That charge earned the scolding of Gore supporter David Hoffman. "You're poisoning the atmosphere," he scolded in a professorial voice. Though the exchange between Hoffman and the "Freepers" was as high-minded as any street-corner discussion about Chinese donor scandals could get, it soon attracted a group of Gore supporters with more aggressive tactics. Soon enough, the Freepers fell victim to the rhetorical equivalent of a drive-by shooting, with Gore supporters surrounding them on all sides.
"I really don't care who wins," sneered one woman. "But I don't know why you don't want to count the votes." When Wood pointed to the Gore button on the woman's jacket, she just repeated the "count the votes" mantra. Then a wall of young men gathered just a few feet in front of the Freepers, and teased that the Republicans should learn to count.
Another woman scooted behind Wood and Kristman, shouting, "Blacks and Jews in Palm Beach County didn't get their right to vote!" From there, the conversation could do nothing but descend. Kristman shot back, "The Democrats played the race card from the start! They were down there the day after the election saying that blacks were too dumb to vote!" Then he was on a roll. "The Democrats said that blacks had to use old machines because they couldn't get the good ones!"
"There aren't any blacks in Palm Beach County!" declared a disembodied voice from the crowd. "And everybody there is really rich!" yelled another.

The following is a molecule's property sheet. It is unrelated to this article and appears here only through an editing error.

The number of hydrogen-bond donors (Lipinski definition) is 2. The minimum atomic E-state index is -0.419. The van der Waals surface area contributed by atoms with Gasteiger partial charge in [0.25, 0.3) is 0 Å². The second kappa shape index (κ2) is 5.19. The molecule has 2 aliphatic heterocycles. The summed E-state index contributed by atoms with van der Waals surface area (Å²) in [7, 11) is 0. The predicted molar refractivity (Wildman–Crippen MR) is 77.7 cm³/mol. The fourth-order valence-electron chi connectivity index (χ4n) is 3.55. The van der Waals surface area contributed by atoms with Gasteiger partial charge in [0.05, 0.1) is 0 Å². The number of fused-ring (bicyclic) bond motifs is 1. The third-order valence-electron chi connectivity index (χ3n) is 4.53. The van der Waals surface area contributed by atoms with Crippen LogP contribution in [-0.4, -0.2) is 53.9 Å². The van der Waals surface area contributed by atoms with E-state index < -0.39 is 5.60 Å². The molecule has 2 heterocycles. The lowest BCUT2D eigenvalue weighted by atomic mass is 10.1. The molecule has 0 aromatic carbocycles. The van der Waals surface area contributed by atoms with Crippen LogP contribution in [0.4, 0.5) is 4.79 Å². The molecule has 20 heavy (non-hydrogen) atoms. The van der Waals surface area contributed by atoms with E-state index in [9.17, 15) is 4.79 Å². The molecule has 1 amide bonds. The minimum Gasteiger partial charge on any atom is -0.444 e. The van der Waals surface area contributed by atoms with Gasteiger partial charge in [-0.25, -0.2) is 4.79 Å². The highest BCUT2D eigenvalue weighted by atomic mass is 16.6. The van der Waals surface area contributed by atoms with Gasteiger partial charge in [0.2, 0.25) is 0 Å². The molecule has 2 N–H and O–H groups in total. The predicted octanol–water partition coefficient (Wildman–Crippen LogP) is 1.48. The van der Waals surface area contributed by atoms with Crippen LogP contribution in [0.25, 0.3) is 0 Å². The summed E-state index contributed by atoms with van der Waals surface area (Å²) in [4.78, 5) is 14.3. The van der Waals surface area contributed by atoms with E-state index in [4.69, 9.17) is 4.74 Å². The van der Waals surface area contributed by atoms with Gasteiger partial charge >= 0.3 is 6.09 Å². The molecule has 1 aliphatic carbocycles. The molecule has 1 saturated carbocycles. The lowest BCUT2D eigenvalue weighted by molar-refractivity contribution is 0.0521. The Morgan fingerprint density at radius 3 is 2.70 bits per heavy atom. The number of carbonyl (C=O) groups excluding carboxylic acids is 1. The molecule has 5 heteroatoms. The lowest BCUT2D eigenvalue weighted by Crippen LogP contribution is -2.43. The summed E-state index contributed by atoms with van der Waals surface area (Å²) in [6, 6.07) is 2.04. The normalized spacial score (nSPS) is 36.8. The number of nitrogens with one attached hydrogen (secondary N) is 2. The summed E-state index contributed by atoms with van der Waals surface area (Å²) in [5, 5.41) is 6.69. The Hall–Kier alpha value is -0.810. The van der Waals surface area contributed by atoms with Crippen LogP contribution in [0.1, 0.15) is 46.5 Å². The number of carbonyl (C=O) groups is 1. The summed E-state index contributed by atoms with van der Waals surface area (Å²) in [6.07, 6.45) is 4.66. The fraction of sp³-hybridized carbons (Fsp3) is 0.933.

The tone elsewhere in the crowd was more civil, especially among those waiting in line hoping to catch a glimpse of the court proceedings. Bundled up in winter coats, the people in the queue still held Bush and Gore signs, but they spoke to each other in the joking tones of new friendship, the kind of bond that could only be developed while spending a night freezing together on the sidewalk alongside the court.
Karen Mooney, a Gore supporter who traveled from Portland, Ore., had kind words for the Republicans she'd been waiting with. "I've been standing with people who are on the opposite of the spectrum, and everyone's been really polite and civil," she said. But she didn't have much faith in the fairness of the court. "It looks like its going to tip in Bush's favor," she said. "If the Supreme Court is partisan, then we're all in trouble."
Kevin Smith, a Bush supporter from Pennsylvania, agreed with Mooney that doubts about the court's impartiality were unhealthy for the country. "It may not be a crisis, but it's getting there," said Kevin Smith, Mooney's line buddy. Unlike Mooney, however, Smith thought that the partisan problem was in a Florida courtroom, not in Washington. "It seemed odd that they overruled two lower court decisions," Smith said, noting that the Florida Supreme Court's more senior judges ruled against the recount. "It certainly raised some eyebrows."
Smith believed that Bush won Florida fair and square, and he thought that a manual recount would bear that out. But, in Smith's estimation, all the delays in that process had already made the transition period dangerously short, and it was too late for a full manual recount. "I don't think that we have time to do that now," he lamented. A final Florida total, untainted by partisan suspicions, Smith believes, is impossible. "We'll never truly know."